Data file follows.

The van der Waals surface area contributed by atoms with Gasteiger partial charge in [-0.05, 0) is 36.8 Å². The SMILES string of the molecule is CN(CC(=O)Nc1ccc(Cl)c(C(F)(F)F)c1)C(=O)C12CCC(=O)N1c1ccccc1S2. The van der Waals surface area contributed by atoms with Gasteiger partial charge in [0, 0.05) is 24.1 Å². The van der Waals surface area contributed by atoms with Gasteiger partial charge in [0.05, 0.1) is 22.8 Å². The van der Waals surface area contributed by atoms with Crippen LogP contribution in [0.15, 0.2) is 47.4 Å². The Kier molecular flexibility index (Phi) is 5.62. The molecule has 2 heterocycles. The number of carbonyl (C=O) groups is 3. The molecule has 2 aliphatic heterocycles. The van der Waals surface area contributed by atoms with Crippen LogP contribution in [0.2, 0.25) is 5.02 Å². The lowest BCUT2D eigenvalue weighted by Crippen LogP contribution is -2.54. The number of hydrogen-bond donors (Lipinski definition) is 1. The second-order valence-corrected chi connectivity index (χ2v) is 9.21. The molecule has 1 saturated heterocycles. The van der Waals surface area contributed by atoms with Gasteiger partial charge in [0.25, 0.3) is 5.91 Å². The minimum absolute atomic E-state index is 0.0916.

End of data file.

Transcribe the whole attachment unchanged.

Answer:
The van der Waals surface area contributed by atoms with Gasteiger partial charge in [-0.05, 0) is 36.8 Å². The SMILES string of the molecule is CN(CC(=O)Nc1ccc(Cl)c(C(F)(F)F)c1)C(=O)C12CCC(=O)N1c1ccccc1S2. The van der Waals surface area contributed by atoms with Gasteiger partial charge in [0, 0.05) is 24.1 Å². The van der Waals surface area contributed by atoms with Gasteiger partial charge in [0.05, 0.1) is 22.8 Å². The van der Waals surface area contributed by atoms with Crippen LogP contribution in [0.15, 0.2) is 47.4 Å². The Kier molecular flexibility index (Phi) is 5.62. The molecule has 2 heterocycles. The number of carbonyl (C=O) groups is 3. The molecule has 2 aliphatic heterocycles. The van der Waals surface area contributed by atoms with Crippen LogP contribution in [0.2, 0.25) is 5.02 Å². The lowest BCUT2D eigenvalue weighted by Crippen LogP contribution is -2.54. The number of hydrogen-bond donors (Lipinski definition) is 1. The second-order valence-corrected chi connectivity index (χ2v) is 9.21. The molecule has 1 saturated heterocycles. The van der Waals surface area contributed by atoms with Gasteiger partial charge in [0.25, 0.3) is 5.91 Å². The minimum absolute atomic E-state index is 0.0916.